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Saturday, June 25, 2016

Bush legacy: home ownership at a 48-year low

Every day, I miss having George W. Bush as president. He loved our country and believed in his heart in the good of man. Plus Bush was smart enough to play dumb. President Obama is a vain fool who blames all his woes on Bush.

In one area, Obama is right. Home ownership.

On December 16, 2003, signed into law a bill passed by a Republican Congress called the American Dream Downpayment Act of 2003.

It was a liberal piece of crap which helped lead to the economic collapse of 2008.

President Bush said at the signing, "Our government is supporting homeownership because it is good for America, it is good for our families, it is good for our economy. One of the biggest hurdles to homeownership is getting money for a down payment. This administration has recognized that, and so today I'm honored to be here to sign a law that will help many low-income buyers to overcome that hurdle, and to achieve an important part of the American Dream."

At the time, I told myself, rut-roh. The federal government once again was going to enter the marketplace to fix things to suit whatever was popular. There is a reason banks require a down payment. People who are not disciplined enough to set aside a certain amount of money each month toward a down payment are not going to be disciplined enough to make that mortgage payment.

This legislation gave 40,000 lucky home buyers $200 million -- or $5,000 each -- to buy a home. Of course that money went to the mortgage company or bank. This was an annual dole out. It was the stake tied to the ugly kid to get the dog to like him.

Rules were changed on closing costs, as well as the paperwork to make it easier and easier to take out a mortgage.

"The rate of homeownership in America now stands a record high of 68.4 percent. Yet there is room for improvement. The rate of homeownership amongst minorities is below 50 percent. And that's not right, and this country needs to do something about it," Bush said.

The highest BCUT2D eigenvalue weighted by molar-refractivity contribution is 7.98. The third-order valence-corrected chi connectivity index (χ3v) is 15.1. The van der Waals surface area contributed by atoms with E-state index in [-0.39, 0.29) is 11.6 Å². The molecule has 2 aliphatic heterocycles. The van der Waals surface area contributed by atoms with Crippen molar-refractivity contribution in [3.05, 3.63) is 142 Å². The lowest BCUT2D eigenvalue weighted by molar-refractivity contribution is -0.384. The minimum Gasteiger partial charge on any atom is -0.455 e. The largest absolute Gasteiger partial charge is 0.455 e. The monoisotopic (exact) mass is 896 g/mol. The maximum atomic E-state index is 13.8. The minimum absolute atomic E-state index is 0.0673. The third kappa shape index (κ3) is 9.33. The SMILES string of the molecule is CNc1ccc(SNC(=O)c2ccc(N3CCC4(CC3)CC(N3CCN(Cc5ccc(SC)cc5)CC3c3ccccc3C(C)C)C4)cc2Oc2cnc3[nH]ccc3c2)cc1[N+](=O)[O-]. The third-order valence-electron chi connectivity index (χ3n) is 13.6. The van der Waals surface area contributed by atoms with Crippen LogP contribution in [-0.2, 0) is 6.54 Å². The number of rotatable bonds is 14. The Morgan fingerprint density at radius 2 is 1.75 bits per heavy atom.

Enter the Ninjas -- people with no income, no jobs, and no assets who nevertheless got mortgages thanks to Bush, the Republicans, and the federal government.

The result 13 years later was spelled out by the Washington Examiner:
Home ownership is at a 48-year low, driven in part by a shocking pattern of foreclosure that put 9.4 million out of their homes during the recent recession, according to a Harvard survey.
In its "State of the Nation's Housing 2016," Harvard said that "the U.S. homeownership rate has tumbled to its lowest level in nearly a half-century."
Figures from the St. Louis Fed showed a homeownership rate of 63.5 percent. The last time it was lower was in 1967.
In summary, we were at a record high of 68.4 percent in 2003. After 13 years of federal aid, we hit a 48-year low of 63.5 percent.

Now there are many other
factors in that drop. The numbers coincide with the labor participation rate and instead of mortgage to buy a house, many middle-class people now take out mortgages for college.

But make no mistake, by making fundamental changes to the mortgage industry without fully understanding it -- undoubtedly at the behest of the industry -- Congress and the president helped reduce the number of Americans who own their own homes.

This American Nightmare is part of Bush's legacy and further proof that among the three great lies in life is "I'm from the government and I'm here to help."

Let that be a warning to Donald Ttump.